Through the years, artists have dabbled with the idea of making projection kaleidoscopes. That is, a scope that would project onto a wall. The inherent problem associated with this undertaking is that it is not 'user friendly' for home viewing. Essentially, you need a motor to rotate the object chamber, light for illumination and a fan for cooling. The electrical components become loud. That doesn't mention scale. Historically, all the prototypes of projection kaleidoscopes that had been made were large and loud and the image was lousy, to say the least.
Jason Loam broke through the 'projection barrier' with his development of the Projection Kaleidoscope. A black acrylic housing sits on a frosted acrylic stand. The integrity of the three-mirror equilateral system has been preserved and is wonderful! View the Projection Kaleidoscope by night, as the illusion is best in a dimly lit or darkened room Set the Projection Kaleidoscope about 5 feet from a wall, ceiling or other surface you want to have the illusion projected onto. Turn on the Projection Kaleidoscope and enjoy! What a wonderful way to create a mood or a conversation piece while entertaining.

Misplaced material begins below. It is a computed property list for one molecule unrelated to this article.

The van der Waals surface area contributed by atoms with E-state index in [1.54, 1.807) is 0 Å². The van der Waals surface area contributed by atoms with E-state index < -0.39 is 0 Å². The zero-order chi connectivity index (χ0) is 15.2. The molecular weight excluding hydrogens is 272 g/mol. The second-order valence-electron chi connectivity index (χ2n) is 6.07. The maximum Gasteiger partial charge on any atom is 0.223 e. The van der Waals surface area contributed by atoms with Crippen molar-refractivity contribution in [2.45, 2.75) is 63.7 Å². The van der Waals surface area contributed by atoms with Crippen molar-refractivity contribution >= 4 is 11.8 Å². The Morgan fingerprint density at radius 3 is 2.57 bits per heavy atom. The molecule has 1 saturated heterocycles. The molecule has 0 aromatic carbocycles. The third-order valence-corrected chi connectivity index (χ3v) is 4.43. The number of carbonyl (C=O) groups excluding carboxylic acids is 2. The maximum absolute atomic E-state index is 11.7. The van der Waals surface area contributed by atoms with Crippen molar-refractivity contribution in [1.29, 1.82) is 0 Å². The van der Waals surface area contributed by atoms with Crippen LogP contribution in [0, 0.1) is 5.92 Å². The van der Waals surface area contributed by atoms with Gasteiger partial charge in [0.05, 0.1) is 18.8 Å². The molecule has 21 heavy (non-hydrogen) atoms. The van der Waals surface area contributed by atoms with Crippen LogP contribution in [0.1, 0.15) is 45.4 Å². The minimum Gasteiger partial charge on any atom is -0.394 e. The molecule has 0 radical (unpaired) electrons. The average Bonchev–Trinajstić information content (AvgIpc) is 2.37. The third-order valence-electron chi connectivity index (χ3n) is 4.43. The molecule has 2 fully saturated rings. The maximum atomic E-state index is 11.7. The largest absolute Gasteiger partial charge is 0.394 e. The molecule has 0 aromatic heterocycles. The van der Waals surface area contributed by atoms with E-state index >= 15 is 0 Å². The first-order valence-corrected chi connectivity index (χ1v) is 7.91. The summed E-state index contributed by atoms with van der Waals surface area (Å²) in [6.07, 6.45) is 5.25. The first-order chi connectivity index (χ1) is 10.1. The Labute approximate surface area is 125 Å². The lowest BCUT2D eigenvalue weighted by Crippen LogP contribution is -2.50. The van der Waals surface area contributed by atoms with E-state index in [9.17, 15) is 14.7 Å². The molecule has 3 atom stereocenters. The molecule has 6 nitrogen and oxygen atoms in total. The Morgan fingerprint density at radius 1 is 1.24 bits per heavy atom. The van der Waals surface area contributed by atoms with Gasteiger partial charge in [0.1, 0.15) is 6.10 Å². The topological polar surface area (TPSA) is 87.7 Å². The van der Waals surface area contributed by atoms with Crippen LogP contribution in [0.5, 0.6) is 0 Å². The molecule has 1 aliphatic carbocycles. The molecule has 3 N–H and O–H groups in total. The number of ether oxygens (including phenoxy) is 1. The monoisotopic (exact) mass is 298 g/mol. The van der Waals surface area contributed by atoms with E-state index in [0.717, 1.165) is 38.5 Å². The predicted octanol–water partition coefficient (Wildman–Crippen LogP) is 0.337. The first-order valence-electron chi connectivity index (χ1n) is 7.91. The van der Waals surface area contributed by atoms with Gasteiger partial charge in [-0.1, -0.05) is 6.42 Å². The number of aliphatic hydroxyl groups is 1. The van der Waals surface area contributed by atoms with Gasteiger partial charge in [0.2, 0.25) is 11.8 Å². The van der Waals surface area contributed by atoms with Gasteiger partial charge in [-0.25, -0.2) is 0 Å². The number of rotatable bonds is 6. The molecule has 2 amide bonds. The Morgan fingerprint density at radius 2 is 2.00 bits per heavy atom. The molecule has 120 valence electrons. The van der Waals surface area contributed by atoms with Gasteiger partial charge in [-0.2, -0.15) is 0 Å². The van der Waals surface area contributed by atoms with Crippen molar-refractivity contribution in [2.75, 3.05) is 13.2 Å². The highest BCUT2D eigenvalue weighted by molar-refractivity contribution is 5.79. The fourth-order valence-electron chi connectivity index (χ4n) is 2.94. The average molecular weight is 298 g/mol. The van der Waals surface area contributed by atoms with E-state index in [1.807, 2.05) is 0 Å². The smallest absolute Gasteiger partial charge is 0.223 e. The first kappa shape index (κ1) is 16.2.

There are two switches on the front of the kaleidoscope. One turns on the light, the other rotates the hand painted wheels. An optical lens is preset for a 5-foot focal length for perfect clarity. However, if the kaleidoscope is further away, the projected image becomes larger and slightly diffused and still looks pretty spectacular. It takes about 15 minutes for one full revolution of the hand painted wheels. Battery powered.
The Projection Kaleidoscope measures 5.75 inches wide by 10 inches deep by 9 inches tall sitting on the base. $1000.
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